OSHA Provides Further Guidance on Managing COVID-19 in the Workplace

Randi Klein Hyatt
Randi Klein Hyatt

Earlier today, the Occupational Safety and Health Administration issued its Guidance on Mitigating and Preventing the Spread of COVID-19 in the Workplace.  The Guidance is not legally binding but does detail recommended best practices around managing COVID-19 in the workplace. 

OSHA has reiterated that workers should continue to maintain at least a six-foot distance from others when possible, wash hands, properly wear a face mask (covering nose and mouth), and take proper precautions when sneezing or coughing.  OSHA specifically called for continued mask wearing even after receiving a vaccine, given the uncertainties with how transmission is or not affected by vaccination.  

The bulk of the Guidance focuses on COVID-19 Prevention Programs, which OSHA maintains is the most effective way to mitigate against the spread of COVID-19 in the workplace.  OSHA suggests that such prevention programs include (among other things):

  • a workplace coordinator who is responsible for COVID-19 issues;
  • conducting a hazard assessment to determine where and how workers may be exposed to COVID-19;
  • identifying measures that can be taken to reduce the spread of COVID-19, with a priority focus on using the most effective controls first [the Guidance has a detailed section on this Hierarchy of Controls approach that includes engineering controls, administrative controls, safe work practices, and PPE];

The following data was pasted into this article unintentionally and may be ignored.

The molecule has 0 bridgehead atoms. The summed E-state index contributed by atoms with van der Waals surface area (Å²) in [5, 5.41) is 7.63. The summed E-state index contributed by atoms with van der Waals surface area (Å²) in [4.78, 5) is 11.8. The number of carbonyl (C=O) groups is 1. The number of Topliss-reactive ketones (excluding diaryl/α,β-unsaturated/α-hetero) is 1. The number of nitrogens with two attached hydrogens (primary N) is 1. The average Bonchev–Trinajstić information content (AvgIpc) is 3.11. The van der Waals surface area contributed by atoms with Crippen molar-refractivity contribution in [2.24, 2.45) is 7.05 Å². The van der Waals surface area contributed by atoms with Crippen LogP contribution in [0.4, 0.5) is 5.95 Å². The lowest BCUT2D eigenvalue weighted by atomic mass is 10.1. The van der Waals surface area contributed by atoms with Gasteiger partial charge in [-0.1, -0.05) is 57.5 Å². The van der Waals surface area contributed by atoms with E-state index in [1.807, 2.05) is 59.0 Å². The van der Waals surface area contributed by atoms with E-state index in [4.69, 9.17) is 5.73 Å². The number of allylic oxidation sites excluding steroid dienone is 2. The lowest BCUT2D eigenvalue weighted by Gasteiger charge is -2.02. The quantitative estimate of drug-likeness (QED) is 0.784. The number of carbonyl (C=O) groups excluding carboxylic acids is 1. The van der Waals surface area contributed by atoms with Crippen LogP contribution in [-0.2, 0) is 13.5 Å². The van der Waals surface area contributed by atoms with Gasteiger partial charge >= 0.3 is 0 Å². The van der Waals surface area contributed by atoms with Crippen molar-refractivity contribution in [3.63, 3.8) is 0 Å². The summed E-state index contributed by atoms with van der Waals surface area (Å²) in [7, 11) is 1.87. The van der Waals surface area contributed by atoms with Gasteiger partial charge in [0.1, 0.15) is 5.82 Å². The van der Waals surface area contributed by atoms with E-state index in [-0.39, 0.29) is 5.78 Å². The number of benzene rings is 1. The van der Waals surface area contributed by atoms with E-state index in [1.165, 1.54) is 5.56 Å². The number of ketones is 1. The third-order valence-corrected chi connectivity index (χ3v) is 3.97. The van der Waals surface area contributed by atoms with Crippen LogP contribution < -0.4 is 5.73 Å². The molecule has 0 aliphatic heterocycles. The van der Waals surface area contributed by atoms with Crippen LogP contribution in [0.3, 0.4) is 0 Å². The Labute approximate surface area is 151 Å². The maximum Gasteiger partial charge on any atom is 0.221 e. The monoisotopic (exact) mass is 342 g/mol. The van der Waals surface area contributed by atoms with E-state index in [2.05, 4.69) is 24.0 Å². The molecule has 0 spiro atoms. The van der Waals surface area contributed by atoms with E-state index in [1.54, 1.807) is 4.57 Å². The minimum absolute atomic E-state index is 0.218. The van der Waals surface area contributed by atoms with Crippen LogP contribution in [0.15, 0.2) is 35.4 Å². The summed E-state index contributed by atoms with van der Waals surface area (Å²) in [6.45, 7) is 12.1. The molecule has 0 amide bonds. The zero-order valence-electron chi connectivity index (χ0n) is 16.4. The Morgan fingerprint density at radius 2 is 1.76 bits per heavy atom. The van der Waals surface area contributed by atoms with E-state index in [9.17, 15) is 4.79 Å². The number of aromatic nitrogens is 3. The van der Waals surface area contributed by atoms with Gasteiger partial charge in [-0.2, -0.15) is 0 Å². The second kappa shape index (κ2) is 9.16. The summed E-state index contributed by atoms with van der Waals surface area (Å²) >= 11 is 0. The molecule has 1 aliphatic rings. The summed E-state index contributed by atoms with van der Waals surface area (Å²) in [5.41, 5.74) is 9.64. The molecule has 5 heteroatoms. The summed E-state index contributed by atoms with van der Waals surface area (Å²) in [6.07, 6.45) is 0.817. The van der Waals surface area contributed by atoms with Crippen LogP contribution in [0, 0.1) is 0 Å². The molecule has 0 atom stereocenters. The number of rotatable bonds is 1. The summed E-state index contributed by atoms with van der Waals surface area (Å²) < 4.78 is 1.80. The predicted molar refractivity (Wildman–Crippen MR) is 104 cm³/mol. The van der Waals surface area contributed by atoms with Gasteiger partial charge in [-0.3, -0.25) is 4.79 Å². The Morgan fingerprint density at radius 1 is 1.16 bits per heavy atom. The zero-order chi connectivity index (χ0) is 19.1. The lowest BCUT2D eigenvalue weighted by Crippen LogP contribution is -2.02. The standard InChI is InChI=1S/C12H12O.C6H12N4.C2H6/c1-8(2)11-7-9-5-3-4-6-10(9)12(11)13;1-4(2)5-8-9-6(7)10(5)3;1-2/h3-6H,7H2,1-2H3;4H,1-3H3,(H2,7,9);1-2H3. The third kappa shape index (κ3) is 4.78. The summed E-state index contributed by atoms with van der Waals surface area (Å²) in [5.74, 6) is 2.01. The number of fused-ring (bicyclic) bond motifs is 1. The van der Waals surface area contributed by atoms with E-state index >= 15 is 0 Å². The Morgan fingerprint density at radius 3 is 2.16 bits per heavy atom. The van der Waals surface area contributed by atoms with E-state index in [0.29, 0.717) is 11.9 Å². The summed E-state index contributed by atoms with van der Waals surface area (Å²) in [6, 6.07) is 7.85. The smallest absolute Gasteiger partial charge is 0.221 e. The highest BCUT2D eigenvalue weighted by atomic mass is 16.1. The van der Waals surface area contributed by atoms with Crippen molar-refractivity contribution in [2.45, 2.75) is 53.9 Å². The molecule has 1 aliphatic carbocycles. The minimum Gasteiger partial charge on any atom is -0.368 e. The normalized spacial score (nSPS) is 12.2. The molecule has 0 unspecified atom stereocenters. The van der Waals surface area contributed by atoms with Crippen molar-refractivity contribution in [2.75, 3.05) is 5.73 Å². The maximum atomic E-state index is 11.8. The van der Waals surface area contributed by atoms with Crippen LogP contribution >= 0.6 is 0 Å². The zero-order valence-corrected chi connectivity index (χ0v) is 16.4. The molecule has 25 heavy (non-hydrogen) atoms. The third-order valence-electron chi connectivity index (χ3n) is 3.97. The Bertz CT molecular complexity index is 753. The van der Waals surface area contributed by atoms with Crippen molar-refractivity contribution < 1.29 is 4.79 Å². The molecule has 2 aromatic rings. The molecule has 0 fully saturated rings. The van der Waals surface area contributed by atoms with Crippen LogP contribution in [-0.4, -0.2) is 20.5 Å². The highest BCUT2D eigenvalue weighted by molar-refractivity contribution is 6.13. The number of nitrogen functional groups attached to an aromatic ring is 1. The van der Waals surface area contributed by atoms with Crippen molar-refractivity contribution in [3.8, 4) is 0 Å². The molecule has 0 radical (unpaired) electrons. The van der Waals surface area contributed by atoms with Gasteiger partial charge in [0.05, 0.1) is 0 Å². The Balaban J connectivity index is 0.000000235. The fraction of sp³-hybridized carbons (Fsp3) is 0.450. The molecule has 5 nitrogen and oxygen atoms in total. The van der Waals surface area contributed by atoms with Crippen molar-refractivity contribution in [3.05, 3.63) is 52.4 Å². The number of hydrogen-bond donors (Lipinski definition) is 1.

• extra protections for workers, especially those who are higher risk for severe illness;
  • establishing an effective communication system surrounding COVID issues;
  • training employees on COVID-19 policies and practices;
  • keeping those who are sick or likely sick with COVID out of the work place, with a non-punitive absence policy;
  • encouraging telework or paid leave for employees in quarantine;
  • properly cleaning and disinfecting the workplace upon confirming a COVID-19 case;
  • conducting appropriate screening;
  • providing information on testing;
  • recording work-related illnesses and death to the extent they are known;
  • ensuring employees are protected from retaliation if they should voice concerns related to COVID-19 in the workplace;
  • making the vaccine available or subsidizing the cost is an option; and
  • requiring all employees, whether vaccinated or not, to continue with other safe preventative practices.

OSHA also set out a very detailed suggestions for limited the spread at work, that includes separation, physical distancing, installing physical barriers, improved ventilation, hygiene supplies, regular cleaning and disinfecting, and other similarly common place COVID-related practices.

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